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Teachers and guardians can help kids develop mathematical mastery by adopting a coaching approach, Rusczyk and Vandervelde noted."To illustrate, consider the classic question of which numbers can be expressed as the sum of two or more consecutive positive integers.Vandervelde has a classroom tip: "Assign each student, or pair of students, unrelated problems so that they can own their progress and not compete with or be scooped by classmates." Are math contests the answer? Some kids simply aren't interested in competitive math.
The joy he felt when he actually understood the problem he was looking at was amazing. Photomath is a proud winner of 4YFN competition in Barcelona, the world's largest startup competition on mobile technologies and business models.
He now doesn't feel hopeless and has a sense of accomplishment. Photomath also received a Netexplo Forum Award for its work in educational technology.
As I create additional posts for this series, I will include the links to them below.
How fewer math problems can help kids become math masters While children who are numerate can apply the math and problem solving skills they have to problems that are similar to the ones they have already solved, mathematical mastery prepares youngsters to combine the tools they already have to solve problems unlike ones they have seen before, Rusczyk said. He's the head of school for Proof School, a San Francisco based private liberal arts secondary school that caters to "students are internally driven to spend more than two hours on math in school every day," according to its website. Since solving unfamiliar problems requires contemplation, less is more when it comes to the number of problems kids tackle at once.
While their scores show they're numerate, are they really learning what they need to succeed in their future endeavors?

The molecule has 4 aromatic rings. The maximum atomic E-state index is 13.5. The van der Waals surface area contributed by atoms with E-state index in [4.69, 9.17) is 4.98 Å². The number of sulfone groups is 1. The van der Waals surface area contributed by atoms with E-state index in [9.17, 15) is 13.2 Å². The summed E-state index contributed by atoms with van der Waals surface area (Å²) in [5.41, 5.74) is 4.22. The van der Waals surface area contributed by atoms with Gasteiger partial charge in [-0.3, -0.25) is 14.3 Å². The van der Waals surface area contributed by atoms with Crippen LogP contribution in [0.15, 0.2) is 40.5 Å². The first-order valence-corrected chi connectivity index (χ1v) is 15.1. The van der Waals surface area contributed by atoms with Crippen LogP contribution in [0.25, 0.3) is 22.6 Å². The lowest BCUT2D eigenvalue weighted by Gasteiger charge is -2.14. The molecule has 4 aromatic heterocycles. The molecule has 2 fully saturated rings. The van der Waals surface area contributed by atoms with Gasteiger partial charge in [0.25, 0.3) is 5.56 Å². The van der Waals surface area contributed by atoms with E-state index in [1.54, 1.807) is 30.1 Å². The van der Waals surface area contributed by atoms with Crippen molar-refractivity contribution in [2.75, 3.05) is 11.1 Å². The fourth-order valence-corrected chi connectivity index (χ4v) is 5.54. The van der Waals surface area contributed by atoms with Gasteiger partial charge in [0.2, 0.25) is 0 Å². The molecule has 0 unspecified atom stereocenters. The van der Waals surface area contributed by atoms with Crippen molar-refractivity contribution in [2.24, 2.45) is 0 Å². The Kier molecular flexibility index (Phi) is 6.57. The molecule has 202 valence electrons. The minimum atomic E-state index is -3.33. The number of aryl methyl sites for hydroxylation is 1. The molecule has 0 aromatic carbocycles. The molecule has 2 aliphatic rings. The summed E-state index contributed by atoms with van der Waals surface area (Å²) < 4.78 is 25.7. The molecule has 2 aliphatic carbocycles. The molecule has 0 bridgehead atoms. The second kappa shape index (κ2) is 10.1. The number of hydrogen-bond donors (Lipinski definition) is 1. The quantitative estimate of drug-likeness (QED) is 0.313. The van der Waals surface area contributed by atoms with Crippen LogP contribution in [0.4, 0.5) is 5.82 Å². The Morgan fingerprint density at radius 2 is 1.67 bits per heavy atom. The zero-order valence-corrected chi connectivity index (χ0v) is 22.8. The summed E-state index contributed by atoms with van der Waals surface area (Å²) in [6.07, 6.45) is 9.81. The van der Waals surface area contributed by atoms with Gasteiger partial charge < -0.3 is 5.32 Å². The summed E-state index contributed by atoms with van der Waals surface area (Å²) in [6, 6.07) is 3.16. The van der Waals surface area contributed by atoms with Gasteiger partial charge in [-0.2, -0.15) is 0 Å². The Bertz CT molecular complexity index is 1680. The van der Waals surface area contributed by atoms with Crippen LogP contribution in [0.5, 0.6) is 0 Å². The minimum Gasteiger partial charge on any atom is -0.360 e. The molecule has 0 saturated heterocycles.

Is the educational system equipping them reach their potential and become tomorrow's problem solvers? Kids who are mastering math concepts easily, earning top grades and showing genuine interest in math can easily be seen as the ones that don't need to be worried about.Project Euler is a series of challenging mathematical/computer programming problems that will require more than just mathematical insights to solve.Although mathematics will help you arrive at elegant and efficient methods, the use of a computer and programming skills will be required to solve most problems.The motivation for starting Project Euler, and its continuation, is to provide a platform for the inquiring mind to delve into unfamiliar areas and learn new concepts in a fun and recreational context.The intended audience include students for whom the basic curriculum is not feeding their hunger to learn, adults whose background was not primarily mathematics but had an interest in things mathematical, and professionals who want to keep their problem solving and mathematics on the cutting edge.(For instance, 14 is one such number, since we can write 14 = 2 3 4 5.) For most, this qualifies as a hard problem, in that we’ve never encountered a question like this before, so can’t base our approach on any known method, and consequently may have no idea where to even begin.In this situation, the teacher adopts the role of a coach, providing problem-solving strategies (try specific cases, collect data, look for patterns), supplying encouragement not to give up, celebrating partial results, pushing for a thorough explanation of conjectures, and guiding the student to make an effective presentation of their findings," Vandervelde explained, adding "I would rather a student occasionally spend several days wrestling with a single problem in this manner than forever plowing through more routine exercises." If more than one student is ready for an extra challenge?(For instance, 14 is one such number, since we can write 14 = 2 3 4 5.) For most, this qualifies as a hard problem, in that we’ve never encountered a question like this before, so can’t base our approach on any known method, and consequently may have no idea where to even begin.Math can be a daunting task when you don't have the right support.The term "computer" used to be applied to humans that performed calculations by hand.It's still important for today's kids to still know how to, say, multiply without using their calculators (or smartphones).